Speed: Perhaps the biggest selling point of LiFi technology is that it is able to transmit data at far greater speeds than WiFi. During lab tests, researchers were able to reach bidirectional transfer speeds of 224 gigabits per second. Of course, it would be difficult to reach those speeds in a real-world setting. But reaching even 1% of that means speeds of 2.24 gigabits per second – a significant improvement over WiFi, which nets transfer speeds of about 20 megabits per second.
Versatility: With the current operational concepts of LiFi, its experimental applications center on the use of LED bulbs and lamps. Hence, it is easily integrated into areas that already use LED lighting systems. The internet is readily-accessible wherever there is light and can be used in a variety of applications that require an internet connection.
Cost: Because LED lamps are inexpensive to produce, analysts predict that the deployment of LiFi would be easier and ten times cheaper than WiFi. Plus, they are more energy-efficient than any other lighting technology. As LiFi systems operate to provide illumination and for internet connectivity, you save up on energy costs.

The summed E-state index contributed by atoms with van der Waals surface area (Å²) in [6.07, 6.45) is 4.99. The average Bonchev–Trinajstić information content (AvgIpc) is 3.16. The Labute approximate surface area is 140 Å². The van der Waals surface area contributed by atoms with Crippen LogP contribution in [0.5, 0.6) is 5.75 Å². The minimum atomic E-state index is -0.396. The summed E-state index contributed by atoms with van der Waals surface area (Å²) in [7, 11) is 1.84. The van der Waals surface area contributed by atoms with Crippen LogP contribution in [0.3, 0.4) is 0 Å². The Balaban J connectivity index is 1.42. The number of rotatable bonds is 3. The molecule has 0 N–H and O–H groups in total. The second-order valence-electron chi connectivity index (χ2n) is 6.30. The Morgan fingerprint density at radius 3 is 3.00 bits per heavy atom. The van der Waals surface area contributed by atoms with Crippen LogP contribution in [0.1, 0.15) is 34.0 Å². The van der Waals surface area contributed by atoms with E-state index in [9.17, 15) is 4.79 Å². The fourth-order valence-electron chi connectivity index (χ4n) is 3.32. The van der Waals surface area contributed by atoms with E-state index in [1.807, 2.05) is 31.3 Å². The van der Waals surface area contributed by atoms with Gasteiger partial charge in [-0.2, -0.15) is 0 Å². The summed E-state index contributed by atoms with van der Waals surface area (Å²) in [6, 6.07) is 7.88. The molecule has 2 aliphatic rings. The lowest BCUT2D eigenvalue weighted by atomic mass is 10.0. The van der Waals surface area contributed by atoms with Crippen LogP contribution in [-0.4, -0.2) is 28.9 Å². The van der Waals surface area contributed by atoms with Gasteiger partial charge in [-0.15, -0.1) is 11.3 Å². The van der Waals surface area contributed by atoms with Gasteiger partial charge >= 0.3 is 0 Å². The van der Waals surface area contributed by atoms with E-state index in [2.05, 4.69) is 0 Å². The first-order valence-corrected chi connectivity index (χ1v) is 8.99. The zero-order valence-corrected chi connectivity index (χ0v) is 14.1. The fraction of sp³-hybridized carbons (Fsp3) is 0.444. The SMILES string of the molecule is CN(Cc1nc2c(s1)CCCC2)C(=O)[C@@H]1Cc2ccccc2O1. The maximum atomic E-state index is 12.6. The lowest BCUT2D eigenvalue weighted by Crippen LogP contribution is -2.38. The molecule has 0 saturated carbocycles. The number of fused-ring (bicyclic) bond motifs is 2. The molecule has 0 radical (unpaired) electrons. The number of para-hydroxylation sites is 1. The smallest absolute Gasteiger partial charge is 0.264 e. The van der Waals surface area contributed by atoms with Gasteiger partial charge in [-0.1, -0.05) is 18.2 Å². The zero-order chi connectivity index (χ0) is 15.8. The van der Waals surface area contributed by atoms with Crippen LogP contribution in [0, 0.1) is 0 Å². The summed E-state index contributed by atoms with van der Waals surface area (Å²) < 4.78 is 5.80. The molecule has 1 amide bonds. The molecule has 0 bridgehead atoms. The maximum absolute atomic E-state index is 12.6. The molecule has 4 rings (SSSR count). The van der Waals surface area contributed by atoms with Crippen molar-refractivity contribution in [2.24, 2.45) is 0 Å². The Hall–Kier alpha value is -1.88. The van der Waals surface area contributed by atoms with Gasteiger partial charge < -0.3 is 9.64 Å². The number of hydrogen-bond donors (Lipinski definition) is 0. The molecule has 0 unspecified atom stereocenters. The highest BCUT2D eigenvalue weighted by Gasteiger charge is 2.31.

Availability: As the world looks to use green technology, LED light bulbs are becoming a staple everywhere – in homes, offices, businesses, and even transportation. This means soon enough, high-speed internet connectivity will be as ubiquitous as there are light bulbs.
Security: RF communication technology has always been vulnerable to eavesdropping, signal hijacking, or even brute force attacks. However, visible light is unable to permeate opaque surfaces. Signals emitted by LiFi as well as the data transmitted through it remain confined within the space.
Limitations: LiFi offers a limited range. While this may prove useful for security, it also creates disadvantages. Physical barriers limit its operational scope. In order to increase its scope, lamps or bulbs must be strategically placed in various rooms. In contrast, a single WiFi router has a wider, longer range, making them an ideal selection for public networks.
Interference: LiFi signals are susceptible to light interferences, including sunlight. Receivers may have a difficult time to process signals when other sources of light are present. Moreover, because LED lamps must remain on to function, they can further contribute to light pollution, especially if set at higher brightness levels to compensate for possible interference.
Infrastructure: Theoretically speaking, deploying LiFi systems are inexpensive because they only make use of LED lamps. In reality, the installation of LiFi systems can become expensive due to the lack of infrastructure. Additionally, due to its limited range, several LiFi routers will need to be installed for greater connectivity. This means incurring additional purchase and installation costs. In contrast, a small home will only require a single WiFi router.